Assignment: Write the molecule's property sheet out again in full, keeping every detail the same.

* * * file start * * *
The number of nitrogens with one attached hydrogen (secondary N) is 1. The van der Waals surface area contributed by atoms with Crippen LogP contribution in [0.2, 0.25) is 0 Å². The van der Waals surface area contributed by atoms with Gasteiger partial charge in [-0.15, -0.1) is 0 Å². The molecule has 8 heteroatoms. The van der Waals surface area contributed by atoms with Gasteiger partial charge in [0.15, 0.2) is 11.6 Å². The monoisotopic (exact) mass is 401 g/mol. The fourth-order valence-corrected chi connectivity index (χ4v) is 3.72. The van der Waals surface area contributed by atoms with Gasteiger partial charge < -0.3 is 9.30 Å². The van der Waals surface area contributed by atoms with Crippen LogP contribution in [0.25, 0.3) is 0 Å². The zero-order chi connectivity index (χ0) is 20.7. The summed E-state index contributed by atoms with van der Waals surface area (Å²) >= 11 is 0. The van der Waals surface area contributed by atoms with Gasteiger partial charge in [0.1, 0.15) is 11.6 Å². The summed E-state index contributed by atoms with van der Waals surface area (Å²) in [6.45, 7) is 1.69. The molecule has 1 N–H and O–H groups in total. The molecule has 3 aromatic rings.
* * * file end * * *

The number of nitrogens with one attached hydrogen (secondary N) is 1. The van der Waals surface area contributed by atoms with Crippen LogP contribution in [0.2, 0.25) is 0 Å². The van der Waals surface area contributed by atoms with Gasteiger partial charge in [-0.15, -0.1) is 0 Å². The molecule has 8 heteroatoms. The van der Waals surface area contributed by atoms with Gasteiger partial charge in [0.15, 0.2) is 11.6 Å². The monoisotopic (exact) mass is 401 g/mol. The fourth-order valence-corrected chi connectivity index (χ4v) is 3.72. The van der Waals surface area contributed by atoms with Gasteiger partial charge < -0.3 is 9.30 Å². The van der Waals surface area contributed by atoms with Crippen LogP contribution in [0.25, 0.3) is 0 Å². The zero-order chi connectivity index (χ0) is 20.7. The summed E-state index contributed by atoms with van der Waals surface area (Å²) >= 11 is 0. The van der Waals surface area contributed by atoms with Gasteiger partial charge in [0.1, 0.15) is 11.6 Å². The summed E-state index contributed by atoms with van der Waals surface area (Å²) in [6.45, 7) is 1.69. The molecule has 1 N–H and O–H groups in total. The molecule has 3 aromatic rings.